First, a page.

Rated 5 out of 5 by from Survey This is a superb survey of pre-Columbian South America. It covers a 5000 year period of North and Central Andean civilizations leading up to the Conquest. If you are not already a specialist in this area there are many new things to learn from these lectures. Edwin Barnhart is a wonderful and engaging lecturer and fits in well with the Great Courses team. Highly recommended. His Companion lecture course "Maya to Aztec: Ancient Mesoamerica Revealed" is also highly recommended.
Date published: 2016-11-06
Rated 5 out of 5 by from Excellent Review of a little known topic A comprehensive review of a part of our American history that probably few know. The lecturer has a manner of presentation which is easy to follow and understand.
Date published: 2016-10-26
Rated 5 out of 5 by from A great resourse.
Date published: 2016-10-19
Rated 5 out of 5 by from Fantastic A really fantastic course. So much detailed information about so many civilizations, of which the Incas are only one very late comer. The tidbits about civilizations in the Amazon were amazing and so surprising. I hope there is more information about these quickly developing discoveries soon so that Professor Barnhart has the opportunity to do a series about this topic also! This series needs to be translated into Spanish. People in Latin American should have easy access to this wonderful course!
Date published: 2016-10-05
Rated 5 out of 5 by from
Date published: 2016-08-17
Rated 5 out of 5 by from Amazing course! I have wanted to purchase this course for several months and am pleased with the delivery, content and quality of the course. It is all I hoped for and more. I highly recommend this course.
Date published: 2016-08-15
Rated 5 out of 5 by from Great eye opener I greatly enjoyed the introduction to the ancient past of South America. This course provided a very understandable timeline and some most interesting connections between archeology sites. I think the story of ancient South America is just starting to unfold and future discoveries will be fun to learn about. This course has increased my interest in ancient civilizations of South America.
Date published: 2016-08-07
Rated 5 out of 5 by from Fascinating and Entertaining Saga As I was completely unfamiliar with the subject, the material presented in this lecture was novel and engrossing. The professor was personable with an enthusiastic, unpretentious approach. The photographs, maps and graphics were of high quality and the material was given in a very concise, logical manner. As one who was quite senior to the presenter, I found some of his language usage unfamiliar, and he definitely was not an "academic type" from my generation. However, he brought energy and clarity to a topic which covered thousands of years, and kept me intrigued to the very end. There is much still to be discovered in this field, but this lecture series was very good introduction to the material available to date.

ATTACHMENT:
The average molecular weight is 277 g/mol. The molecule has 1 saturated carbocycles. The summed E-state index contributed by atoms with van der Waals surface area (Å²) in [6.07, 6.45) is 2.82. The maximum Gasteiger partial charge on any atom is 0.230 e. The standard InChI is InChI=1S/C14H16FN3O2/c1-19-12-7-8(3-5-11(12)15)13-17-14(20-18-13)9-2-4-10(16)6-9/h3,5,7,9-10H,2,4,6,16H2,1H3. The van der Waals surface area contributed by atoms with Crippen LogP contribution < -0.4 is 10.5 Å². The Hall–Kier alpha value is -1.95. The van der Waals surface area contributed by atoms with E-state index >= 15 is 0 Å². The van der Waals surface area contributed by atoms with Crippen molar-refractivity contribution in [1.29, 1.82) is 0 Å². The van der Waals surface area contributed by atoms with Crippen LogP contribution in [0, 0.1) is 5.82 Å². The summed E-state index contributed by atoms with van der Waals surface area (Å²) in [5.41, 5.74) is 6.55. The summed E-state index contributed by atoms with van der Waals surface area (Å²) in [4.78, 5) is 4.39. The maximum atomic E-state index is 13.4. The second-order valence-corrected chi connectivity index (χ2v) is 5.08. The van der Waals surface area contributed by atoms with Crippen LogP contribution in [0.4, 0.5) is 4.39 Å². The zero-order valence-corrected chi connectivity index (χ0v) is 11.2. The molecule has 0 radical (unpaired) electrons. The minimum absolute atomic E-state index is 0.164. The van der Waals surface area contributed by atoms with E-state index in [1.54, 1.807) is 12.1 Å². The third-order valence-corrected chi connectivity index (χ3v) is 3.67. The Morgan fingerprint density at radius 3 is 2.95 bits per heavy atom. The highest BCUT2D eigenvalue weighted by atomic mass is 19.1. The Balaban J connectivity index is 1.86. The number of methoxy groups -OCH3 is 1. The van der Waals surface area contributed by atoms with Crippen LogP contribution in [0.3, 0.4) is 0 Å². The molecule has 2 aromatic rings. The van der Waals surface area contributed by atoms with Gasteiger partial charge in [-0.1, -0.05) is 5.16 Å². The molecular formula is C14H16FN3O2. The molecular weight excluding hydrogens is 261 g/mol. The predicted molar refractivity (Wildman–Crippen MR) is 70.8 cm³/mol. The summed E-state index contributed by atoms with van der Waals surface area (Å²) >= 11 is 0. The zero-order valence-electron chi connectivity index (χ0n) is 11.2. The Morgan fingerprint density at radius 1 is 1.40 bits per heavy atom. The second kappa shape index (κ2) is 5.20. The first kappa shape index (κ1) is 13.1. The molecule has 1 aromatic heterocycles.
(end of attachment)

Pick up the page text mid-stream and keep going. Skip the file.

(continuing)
Date published: 2016-08-03
Rated 5 out of 5 by from Excellent course, opens up completely unknown -for the most of us - world of various civilizations living in S America. It presents a contrarian view to the most common views about relatively non sophisticated tribes preceding inkas
Date published: 2016-07-25
Rated 3 out of 5 by from Recommended for archeology enthusiast I persevered through 22 of the 24 lectures. I am planning to travel to South America and thought the course would be interesting to watch while doing my daily exercises. He certainly knows his subject but my mind would wander. I tended to get confused among all the cultures which he describes before the Inca, specifically which valley had with culture at which time. I found it interesting to see the size of some of the early structures and learn that the Inca managed their empire using a system on knots. If you have a real interest in the history of south america it might be a good course for you.
Date published: 2016-07-22